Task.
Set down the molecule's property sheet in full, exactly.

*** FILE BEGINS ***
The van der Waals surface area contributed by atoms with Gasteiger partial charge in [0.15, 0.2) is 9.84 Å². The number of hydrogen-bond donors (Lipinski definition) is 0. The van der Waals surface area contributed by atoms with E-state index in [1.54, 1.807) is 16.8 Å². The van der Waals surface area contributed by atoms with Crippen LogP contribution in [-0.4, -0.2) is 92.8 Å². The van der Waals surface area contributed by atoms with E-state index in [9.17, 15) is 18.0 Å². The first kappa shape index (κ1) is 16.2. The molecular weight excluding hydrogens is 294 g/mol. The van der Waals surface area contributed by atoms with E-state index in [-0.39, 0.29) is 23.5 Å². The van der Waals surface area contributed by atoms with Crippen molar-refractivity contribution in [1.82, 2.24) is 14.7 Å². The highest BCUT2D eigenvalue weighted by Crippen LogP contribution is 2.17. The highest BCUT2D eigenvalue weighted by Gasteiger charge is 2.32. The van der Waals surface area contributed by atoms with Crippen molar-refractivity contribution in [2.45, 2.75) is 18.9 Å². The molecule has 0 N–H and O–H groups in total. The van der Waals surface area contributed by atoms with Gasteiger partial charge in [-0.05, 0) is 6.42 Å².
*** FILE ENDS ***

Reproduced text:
The van der Waals surface area contributed by atoms with Gasteiger partial charge in [0.15, 0.2) is 9.84 Å². The number of hydrogen-bond donors (Lipinski definition) is 0. The van der Waals surface area contributed by atoms with E-state index in [1.54, 1.807) is 16.8 Å². The van der Waals surface area contributed by atoms with Crippen LogP contribution in [-0.4, -0.2) is 92.8 Å². The van der Waals surface area contributed by atoms with E-state index in [9.17, 15) is 18.0 Å². The first kappa shape index (κ1) is 16.2. The molecular weight excluding hydrogens is 294 g/mol. The van der Waals surface area contributed by atoms with E-state index in [-0.39, 0.29) is 23.5 Å². The van der Waals surface area contributed by atoms with Crippen molar-refractivity contribution in [1.82, 2.24) is 14.7 Å². The highest BCUT2D eigenvalue weighted by Crippen LogP contribution is 2.17. The highest BCUT2D eigenvalue weighted by Gasteiger charge is 2.32. The van der Waals surface area contributed by atoms with Crippen molar-refractivity contribution in [2.45, 2.75) is 18.9 Å². The molecule has 0 N–H and O–H groups in total. The van der Waals surface area contributed by atoms with Gasteiger partial charge in [-0.05, 0) is 6.42 Å².